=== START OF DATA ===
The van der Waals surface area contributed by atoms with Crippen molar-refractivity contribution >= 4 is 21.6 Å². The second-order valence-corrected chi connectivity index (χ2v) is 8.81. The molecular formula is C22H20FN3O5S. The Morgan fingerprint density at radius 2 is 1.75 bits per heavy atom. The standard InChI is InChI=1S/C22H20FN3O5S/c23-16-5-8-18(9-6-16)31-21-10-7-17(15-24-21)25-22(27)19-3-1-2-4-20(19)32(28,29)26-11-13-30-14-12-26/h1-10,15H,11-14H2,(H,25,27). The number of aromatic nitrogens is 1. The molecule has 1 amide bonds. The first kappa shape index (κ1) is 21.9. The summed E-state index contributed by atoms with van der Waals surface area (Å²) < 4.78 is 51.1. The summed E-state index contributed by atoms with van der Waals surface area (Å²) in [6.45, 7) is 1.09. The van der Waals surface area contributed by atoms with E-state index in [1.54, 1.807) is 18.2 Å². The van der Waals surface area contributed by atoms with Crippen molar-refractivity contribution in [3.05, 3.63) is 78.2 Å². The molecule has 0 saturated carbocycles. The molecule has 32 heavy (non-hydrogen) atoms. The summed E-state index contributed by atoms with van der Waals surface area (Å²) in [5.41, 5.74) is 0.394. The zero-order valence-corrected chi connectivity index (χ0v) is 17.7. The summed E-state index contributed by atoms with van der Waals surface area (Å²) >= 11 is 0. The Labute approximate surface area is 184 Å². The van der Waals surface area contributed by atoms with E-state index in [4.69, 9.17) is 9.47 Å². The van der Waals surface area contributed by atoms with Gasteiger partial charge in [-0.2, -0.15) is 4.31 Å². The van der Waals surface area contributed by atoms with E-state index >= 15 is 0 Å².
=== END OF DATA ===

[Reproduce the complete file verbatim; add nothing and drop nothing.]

The van der Waals surface area contributed by atoms with Crippen molar-refractivity contribution >= 4 is 21.6 Å². The second-order valence-corrected chi connectivity index (χ2v) is 8.81. The molecular formula is C22H20FN3O5S. The Morgan fingerprint density at radius 2 is 1.75 bits per heavy atom. The standard InChI is InChI=1S/C22H20FN3O5S/c23-16-5-8-18(9-6-16)31-21-10-7-17(15-24-21)25-22(27)19-3-1-2-4-20(19)32(28,29)26-11-13-30-14-12-26/h1-10,15H,11-14H2,(H,25,27). The number of aromatic nitrogens is 1. The molecule has 1 amide bonds. The first kappa shape index (κ1) is 21.9. The summed E-state index contributed by atoms with van der Waals surface area (Å²) < 4.78 is 51.1. The summed E-state index contributed by atoms with van der Waals surface area (Å²) in [6.45, 7) is 1.09. The van der Waals surface area contributed by atoms with E-state index in [1.54, 1.807) is 18.2 Å². The van der Waals surface area contributed by atoms with Crippen molar-refractivity contribution in [3.05, 3.63) is 78.2 Å². The molecule has 0 saturated carbocycles. The molecule has 32 heavy (non-hydrogen) atoms. The summed E-state index contributed by atoms with van der Waals surface area (Å²) in [5.41, 5.74) is 0.394. The zero-order valence-corrected chi connectivity index (χ0v) is 17.7. The summed E-state index contributed by atoms with van der Waals surface area (Å²) >= 11 is 0. The Labute approximate surface area is 184 Å². The van der Waals surface area contributed by atoms with E-state index in [4.69, 9.17) is 9.47 Å². The van der Waals surface area contributed by atoms with Gasteiger partial charge in [-0.2, -0.15) is 4.31 Å². The van der Waals surface area contributed by atoms with E-state index >= 15 is 0 Å².